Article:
(h) any communication technique that the registrant uses or expects to use in connection with any lobbying activity.

(3) A registrant who is no longer engaged in lobbying activity may notify the Registrar and the Registrar must then terminate the registration.

(4) An organisation that has more than one employee engaged in lobbying activity shall file a single registration on behalf of and listing such employees.

(5) In the case of an organisation or an individual engaged in lobbying activity on behalf of more than one third party client, the organisation or individual shall file a separate registration under this section for each such client.

6 Quarterly reports by registered lobbyists

(1) For any quarterly period (1 January to 31 March; 1 April to 30 June; 1 July to 30 September; 1 October to 31 December) during which a lobbyist is registered under section 5, the registrant must file a report no later than 20 days after the end of that period.

(2) Each quarterly report must reconfirm (if the same), or set out (if there are any changes), the information required under section 5, and in addition provide—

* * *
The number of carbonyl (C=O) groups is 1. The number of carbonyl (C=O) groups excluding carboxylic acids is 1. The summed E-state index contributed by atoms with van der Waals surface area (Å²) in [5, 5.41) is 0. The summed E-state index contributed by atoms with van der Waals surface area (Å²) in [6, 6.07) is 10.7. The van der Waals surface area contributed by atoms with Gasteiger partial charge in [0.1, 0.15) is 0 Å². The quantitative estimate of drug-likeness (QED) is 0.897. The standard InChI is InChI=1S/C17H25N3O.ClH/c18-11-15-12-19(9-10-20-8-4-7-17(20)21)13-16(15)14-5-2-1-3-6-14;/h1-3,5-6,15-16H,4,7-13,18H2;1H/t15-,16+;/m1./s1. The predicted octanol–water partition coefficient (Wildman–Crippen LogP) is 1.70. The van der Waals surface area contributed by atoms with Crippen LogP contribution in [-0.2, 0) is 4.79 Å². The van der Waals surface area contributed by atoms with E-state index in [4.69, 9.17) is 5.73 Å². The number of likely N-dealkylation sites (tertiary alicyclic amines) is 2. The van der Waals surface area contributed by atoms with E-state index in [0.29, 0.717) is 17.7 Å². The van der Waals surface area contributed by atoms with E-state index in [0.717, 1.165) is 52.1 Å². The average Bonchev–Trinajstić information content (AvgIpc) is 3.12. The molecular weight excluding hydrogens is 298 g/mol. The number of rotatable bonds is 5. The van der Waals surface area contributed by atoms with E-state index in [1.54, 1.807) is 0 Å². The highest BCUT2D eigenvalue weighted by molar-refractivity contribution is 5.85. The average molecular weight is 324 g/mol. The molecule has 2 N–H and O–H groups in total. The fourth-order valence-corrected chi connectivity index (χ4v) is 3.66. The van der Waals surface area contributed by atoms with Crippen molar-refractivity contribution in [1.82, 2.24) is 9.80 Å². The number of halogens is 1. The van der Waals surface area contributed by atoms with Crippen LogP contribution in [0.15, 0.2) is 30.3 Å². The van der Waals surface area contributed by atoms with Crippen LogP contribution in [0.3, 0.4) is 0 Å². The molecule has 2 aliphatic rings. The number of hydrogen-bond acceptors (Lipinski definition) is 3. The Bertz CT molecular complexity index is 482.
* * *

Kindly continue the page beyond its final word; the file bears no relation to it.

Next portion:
(a) in the case of an in-house lobbyist, an estimate of the total expenditure that the registrant incurred in connection with lobbying activity during the quarterly period;

(b) in the case of a consultant lobbyist, an estimate of the total amount of all income from the client (including any payments to the registrant by any other person for lobbying activities on behalf of the client) during the quarterly period, excluding income for matters unrelated to lobbying activities.

(3) Estimates under subsection (2) above £10,000 shall be rounded to the nearest £10,000; and if an estimate is under £10,000 it must be reported as being less than £10,000.

(4) For the purpose of subsection (2)(a), “expenditure” means monies spent, including salary costs, on lobbying activity.

7 Code of Conduct

(1) The Registrar must, after consulting relevant stakeholders, prepare and publish a draft Code of Conduct.

(2) The Registrar may, from time to time, after consulting relevant stakeholders, prepare and publish draft revisions to the Code of Conduct.

(3) The Code of Conduct, and revisions to the code, come into force when the Secretary of State has laid a copy of the draft code, or the draft revisions, before each House of Parliament, and each House has by resolution approved the code or the revisions.

(4) The code may contain provision requiring lobbyists to—

(a) act in a manner that demonstrates respect for democratic institutions, including the duty of public office holders to serve the public interest;

(b) conduct all interactions with office holders with integrity and honesty, and to take all reasonable measures to provide public office holders with information that is accurate and factual;

(c) be transparent about their lobbying activities; and